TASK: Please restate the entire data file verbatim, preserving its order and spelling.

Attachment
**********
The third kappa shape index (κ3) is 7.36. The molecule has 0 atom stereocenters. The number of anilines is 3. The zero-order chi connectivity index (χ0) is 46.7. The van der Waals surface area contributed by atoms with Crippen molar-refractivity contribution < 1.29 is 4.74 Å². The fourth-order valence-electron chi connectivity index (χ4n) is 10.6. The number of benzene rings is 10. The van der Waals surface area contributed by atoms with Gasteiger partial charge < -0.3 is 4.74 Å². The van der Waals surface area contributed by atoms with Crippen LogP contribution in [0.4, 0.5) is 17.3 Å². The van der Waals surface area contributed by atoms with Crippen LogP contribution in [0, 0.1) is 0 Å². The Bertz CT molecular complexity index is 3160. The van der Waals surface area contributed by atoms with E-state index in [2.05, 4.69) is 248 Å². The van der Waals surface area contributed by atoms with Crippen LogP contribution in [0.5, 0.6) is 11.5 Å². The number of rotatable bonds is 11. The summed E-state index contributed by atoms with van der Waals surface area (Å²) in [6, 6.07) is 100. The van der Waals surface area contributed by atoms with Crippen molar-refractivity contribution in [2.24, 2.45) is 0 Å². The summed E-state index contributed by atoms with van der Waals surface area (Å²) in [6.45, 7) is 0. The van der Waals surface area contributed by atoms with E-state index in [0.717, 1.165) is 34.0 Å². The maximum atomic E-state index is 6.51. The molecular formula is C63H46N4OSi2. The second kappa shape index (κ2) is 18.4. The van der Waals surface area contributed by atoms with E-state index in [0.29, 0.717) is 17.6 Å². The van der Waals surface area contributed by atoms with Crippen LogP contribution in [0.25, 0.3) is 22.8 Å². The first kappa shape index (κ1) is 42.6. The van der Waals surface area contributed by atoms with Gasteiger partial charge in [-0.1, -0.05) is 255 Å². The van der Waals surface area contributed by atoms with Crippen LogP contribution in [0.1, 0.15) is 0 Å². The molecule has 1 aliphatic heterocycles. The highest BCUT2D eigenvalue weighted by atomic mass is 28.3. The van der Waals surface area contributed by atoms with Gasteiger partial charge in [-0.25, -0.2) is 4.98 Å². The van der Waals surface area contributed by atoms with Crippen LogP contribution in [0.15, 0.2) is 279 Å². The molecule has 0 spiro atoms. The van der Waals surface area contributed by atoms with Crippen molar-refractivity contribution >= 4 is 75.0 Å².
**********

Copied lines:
The third kappa shape index (κ3) is 7.36. The molecule has 0 atom stereocenters. The number of anilines is 3. The zero-order chi connectivity index (χ0) is 46.7. The van der Waals surface area contributed by atoms with Crippen molar-refractivity contribution < 1.29 is 4.74 Å². The fourth-order valence-electron chi connectivity index (χ4n) is 10.6. The number of benzene rings is 10. The van der Waals surface area contributed by atoms with Gasteiger partial charge < -0.3 is 4.74 Å². The van der Waals surface area contributed by atoms with Crippen LogP contribution in [0.4, 0.5) is 17.3 Å². The van der Waals surface area contributed by atoms with Crippen LogP contribution in [0, 0.1) is 0 Å². The Bertz CT molecular complexity index is 3160. The van der Waals surface area contributed by atoms with E-state index in [2.05, 4.69) is 248 Å². The van der Waals surface area contributed by atoms with Crippen LogP contribution in [0.5, 0.6) is 11.5 Å². The number of rotatable bonds is 11. The summed E-state index contributed by atoms with van der Waals surface area (Å²) in [6, 6.07) is 100. The van der Waals surface area contributed by atoms with Crippen molar-refractivity contribution in [2.24, 2.45) is 0 Å². The summed E-state index contributed by atoms with van der Waals surface area (Å²) in [6.45, 7) is 0. The van der Waals surface area contributed by atoms with E-state index in [0.717, 1.165) is 34.0 Å². The maximum atomic E-state index is 6.51. The molecular formula is C63H46N4OSi2. The second kappa shape index (κ2) is 18.4. The van der Waals surface area contributed by atoms with E-state index in [0.29, 0.717) is 17.6 Å². The van der Waals surface area contributed by atoms with Crippen LogP contribution in [0.25, 0.3) is 22.8 Å². The first kappa shape index (κ1) is 42.6. The van der Waals surface area contributed by atoms with Gasteiger partial charge in [-0.1, -0.05) is 255 Å². The van der Waals surface area contributed by atoms with Crippen LogP contribution in [0.1, 0.15) is 0 Å². The molecule has 1 aliphatic heterocycles. The highest BCUT2D eigenvalue weighted by atomic mass is 28.3. The van der Waals surface area contributed by atoms with Gasteiger partial charge in [-0.25, -0.2) is 4.98 Å². The van der Waals surface area contributed by atoms with Crippen LogP contribution in [0.15, 0.2) is 279 Å². The molecule has 0 spiro atoms. The van der Waals surface area contributed by atoms with Crippen molar-refractivity contribution >= 4 is 75.0 Å².